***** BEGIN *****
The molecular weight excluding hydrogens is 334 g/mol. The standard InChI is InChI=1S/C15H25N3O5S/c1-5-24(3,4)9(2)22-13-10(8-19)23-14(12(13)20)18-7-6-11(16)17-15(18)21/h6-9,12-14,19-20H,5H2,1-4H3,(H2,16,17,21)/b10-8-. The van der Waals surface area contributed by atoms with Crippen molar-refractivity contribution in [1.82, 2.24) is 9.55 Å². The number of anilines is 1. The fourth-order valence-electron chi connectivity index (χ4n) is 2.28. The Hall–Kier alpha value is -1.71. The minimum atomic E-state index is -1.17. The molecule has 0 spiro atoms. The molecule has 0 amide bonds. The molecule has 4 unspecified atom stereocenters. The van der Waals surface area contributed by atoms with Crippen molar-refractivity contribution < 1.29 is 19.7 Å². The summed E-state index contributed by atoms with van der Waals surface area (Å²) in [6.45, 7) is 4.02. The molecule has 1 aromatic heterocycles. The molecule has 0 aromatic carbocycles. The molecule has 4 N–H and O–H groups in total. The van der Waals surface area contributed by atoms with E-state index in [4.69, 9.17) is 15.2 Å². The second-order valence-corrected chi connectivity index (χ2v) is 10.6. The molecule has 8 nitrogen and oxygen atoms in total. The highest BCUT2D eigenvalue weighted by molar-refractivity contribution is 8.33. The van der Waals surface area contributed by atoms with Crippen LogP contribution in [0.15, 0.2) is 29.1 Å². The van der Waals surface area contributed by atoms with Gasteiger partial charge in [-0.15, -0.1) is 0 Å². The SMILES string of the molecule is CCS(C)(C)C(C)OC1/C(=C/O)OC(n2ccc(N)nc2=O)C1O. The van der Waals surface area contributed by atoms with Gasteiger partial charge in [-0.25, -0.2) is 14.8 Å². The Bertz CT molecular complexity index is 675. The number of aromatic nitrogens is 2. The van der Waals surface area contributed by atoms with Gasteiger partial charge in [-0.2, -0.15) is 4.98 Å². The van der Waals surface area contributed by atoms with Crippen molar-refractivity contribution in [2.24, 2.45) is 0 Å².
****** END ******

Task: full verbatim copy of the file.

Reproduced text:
The molecular weight excluding hydrogens is 334 g/mol. The standard InChI is InChI=1S/C15H25N3O5S/c1-5-24(3,4)9(2)22-13-10(8-19)23-14(12(13)20)18-7-6-11(16)17-15(18)21/h6-9,12-14,19-20H,5H2,1-4H3,(H2,16,17,21)/b10-8-. The van der Waals surface area contributed by atoms with Crippen molar-refractivity contribution in [1.82, 2.24) is 9.55 Å². The number of anilines is 1. The fourth-order valence-electron chi connectivity index (χ4n) is 2.28. The Hall–Kier alpha value is -1.71. The minimum atomic E-state index is -1.17. The molecule has 0 spiro atoms. The molecule has 0 amide bonds. The molecule has 4 unspecified atom stereocenters. The van der Waals surface area contributed by atoms with Crippen molar-refractivity contribution < 1.29 is 19.7 Å². The summed E-state index contributed by atoms with van der Waals surface area (Å²) in [6.45, 7) is 4.02. The molecule has 1 aromatic heterocycles. The molecule has 0 aromatic carbocycles. The molecule has 4 N–H and O–H groups in total. The van der Waals surface area contributed by atoms with E-state index in [4.69, 9.17) is 15.2 Å². The second-order valence-corrected chi connectivity index (χ2v) is 10.6. The molecule has 8 nitrogen and oxygen atoms in total. The highest BCUT2D eigenvalue weighted by molar-refractivity contribution is 8.33. The van der Waals surface area contributed by atoms with Crippen LogP contribution in [0.15, 0.2) is 29.1 Å². The van der Waals surface area contributed by atoms with Gasteiger partial charge in [-0.15, -0.1) is 0 Å². The SMILES string of the molecule is CCS(C)(C)C(C)OC1/C(=C/O)OC(n2ccc(N)nc2=O)C1O. The van der Waals surface area contributed by atoms with Gasteiger partial charge in [-0.25, -0.2) is 14.8 Å². The Bertz CT molecular complexity index is 675. The number of aromatic nitrogens is 2. The van der Waals surface area contributed by atoms with Gasteiger partial charge in [-0.2, -0.15) is 4.98 Å². The van der Waals surface area contributed by atoms with Crippen molar-refractivity contribution in [2.24, 2.45) is 0 Å².